While many HIV-infected individuals do not wish to have children, others want children despite their infected status. The desire and intent to have children among HIV-infected individuals may increase because of improved quality of life and survival following commencement of antiretroviral treatment. In developing countries such as South Africa, where the largest number of people living with HIV/AIDS worldwide reside, specific government reproductive health policy and service provision for HIV-infected individuals is underdeveloped. This policy brief presents findings from a qualitative study that explored HIV-infected individuals’ reproductive intentions, decision-making, and need for reproductive health services. The study also assessed the opinions of health-service providers, policymakers, and influential figures within nongovernmental organizations who are likely to play important roles in the shaping and delivery of reproductive health services. Conducted at two health centers in the Cape Town metropolitan area in South Africa from May 2004 to January 2005, the study focused on issues that impact reproductive choice and decision-making and identified critical policy, health service, and research-related matters to be addressed.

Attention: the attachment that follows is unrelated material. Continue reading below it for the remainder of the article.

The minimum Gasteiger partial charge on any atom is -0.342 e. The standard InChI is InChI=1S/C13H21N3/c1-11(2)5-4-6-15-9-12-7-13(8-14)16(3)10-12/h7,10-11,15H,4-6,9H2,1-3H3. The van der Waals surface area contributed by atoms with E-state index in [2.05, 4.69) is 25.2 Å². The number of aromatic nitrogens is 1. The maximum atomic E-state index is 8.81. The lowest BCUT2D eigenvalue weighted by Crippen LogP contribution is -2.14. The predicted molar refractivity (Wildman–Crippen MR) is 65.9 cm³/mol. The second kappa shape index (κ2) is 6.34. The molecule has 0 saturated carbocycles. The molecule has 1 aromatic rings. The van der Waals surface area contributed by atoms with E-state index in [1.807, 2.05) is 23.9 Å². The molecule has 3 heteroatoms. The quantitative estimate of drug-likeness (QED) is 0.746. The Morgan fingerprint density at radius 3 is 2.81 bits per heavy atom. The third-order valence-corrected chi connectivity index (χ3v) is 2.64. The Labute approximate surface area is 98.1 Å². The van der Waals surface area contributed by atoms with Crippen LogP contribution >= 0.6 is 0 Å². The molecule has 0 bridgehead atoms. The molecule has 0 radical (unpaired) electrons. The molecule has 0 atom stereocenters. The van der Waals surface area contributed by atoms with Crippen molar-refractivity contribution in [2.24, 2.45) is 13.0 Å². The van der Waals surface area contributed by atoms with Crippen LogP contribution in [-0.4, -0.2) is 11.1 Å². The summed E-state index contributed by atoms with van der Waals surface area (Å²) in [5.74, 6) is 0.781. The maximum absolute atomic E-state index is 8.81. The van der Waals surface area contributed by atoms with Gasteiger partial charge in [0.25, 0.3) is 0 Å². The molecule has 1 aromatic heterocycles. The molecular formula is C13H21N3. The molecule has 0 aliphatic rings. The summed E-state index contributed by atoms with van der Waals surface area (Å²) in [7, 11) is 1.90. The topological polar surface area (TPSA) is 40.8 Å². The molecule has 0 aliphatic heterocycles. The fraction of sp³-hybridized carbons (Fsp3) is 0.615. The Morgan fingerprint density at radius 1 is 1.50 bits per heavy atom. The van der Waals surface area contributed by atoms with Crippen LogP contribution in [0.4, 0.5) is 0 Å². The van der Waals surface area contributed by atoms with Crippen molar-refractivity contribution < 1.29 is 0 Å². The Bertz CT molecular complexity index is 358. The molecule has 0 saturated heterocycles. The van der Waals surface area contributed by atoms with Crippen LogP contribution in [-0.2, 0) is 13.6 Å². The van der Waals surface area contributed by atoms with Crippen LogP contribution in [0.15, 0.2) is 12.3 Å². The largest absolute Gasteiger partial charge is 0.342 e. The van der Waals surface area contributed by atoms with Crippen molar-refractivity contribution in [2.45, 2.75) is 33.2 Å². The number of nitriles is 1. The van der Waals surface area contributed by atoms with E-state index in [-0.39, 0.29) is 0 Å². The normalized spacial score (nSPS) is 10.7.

Cooper, Diane, Hillary J. Bracken, Landon Myer, Virginia Zweigenthal, Jane Harries, Phyllis Orner, Nontuthuzelo Manjezi, and Pumeza Ngubane. 2005. "Reproductive intentions and choices among HIV-infected individuals in Cape Town, South Africa: Lessons for reproductive policy and service provision from a qualitative study," Policy brief, September. Cape Town: Women's Health Research Unit, University of Cape Town, and Population Council.